Lebanon’s finance ministry this week announced it will no longer pay maturing Eurobonds – around $30bn is due until 2037 – following its first ever default earlier this month (MEES, 13 March). While the Lebanese government’s ability, and its willingness, to repay its debt was already in question, the latest announcement signals that the small country will opt for a total overhaul of its $90bn debt (a whopping 170% of GDP).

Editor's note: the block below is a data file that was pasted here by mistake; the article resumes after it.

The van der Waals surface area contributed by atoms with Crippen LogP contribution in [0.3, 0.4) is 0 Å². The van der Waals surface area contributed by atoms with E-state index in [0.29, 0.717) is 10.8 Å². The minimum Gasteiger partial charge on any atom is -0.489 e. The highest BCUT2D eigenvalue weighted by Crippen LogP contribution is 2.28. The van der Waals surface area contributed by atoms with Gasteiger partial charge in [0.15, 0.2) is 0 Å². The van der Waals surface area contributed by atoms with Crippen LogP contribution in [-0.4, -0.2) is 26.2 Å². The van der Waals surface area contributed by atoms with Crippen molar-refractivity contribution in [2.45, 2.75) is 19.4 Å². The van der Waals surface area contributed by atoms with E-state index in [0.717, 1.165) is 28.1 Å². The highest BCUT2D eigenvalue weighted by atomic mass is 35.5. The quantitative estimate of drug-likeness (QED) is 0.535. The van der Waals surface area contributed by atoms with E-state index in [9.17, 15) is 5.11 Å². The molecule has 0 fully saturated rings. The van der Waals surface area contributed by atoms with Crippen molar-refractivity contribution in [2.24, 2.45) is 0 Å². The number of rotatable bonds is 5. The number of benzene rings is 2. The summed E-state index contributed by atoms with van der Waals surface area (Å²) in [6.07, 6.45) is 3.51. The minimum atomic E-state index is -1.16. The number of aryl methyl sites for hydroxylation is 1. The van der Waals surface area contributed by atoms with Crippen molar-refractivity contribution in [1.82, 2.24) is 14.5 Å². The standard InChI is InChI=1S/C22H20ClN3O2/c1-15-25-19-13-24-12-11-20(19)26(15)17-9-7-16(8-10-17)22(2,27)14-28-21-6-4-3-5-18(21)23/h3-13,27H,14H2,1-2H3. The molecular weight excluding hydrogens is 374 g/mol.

The obvious choice would be a structural adjustment program with the IMF, but Lebanon has so far balked at the idea (MEES, 28 February). Such a program would need to not only restructure the debt and foster economic growth, but also address the distinct-but-related banking and currency crises that have seen the Lebanese Pound slip 60% against the US dollar, despite an official peg, as undercapitalized banks restrict withdrawal from US dollar accounts (MEES 20 December 2019). (CONTINUED - 141 WORDS)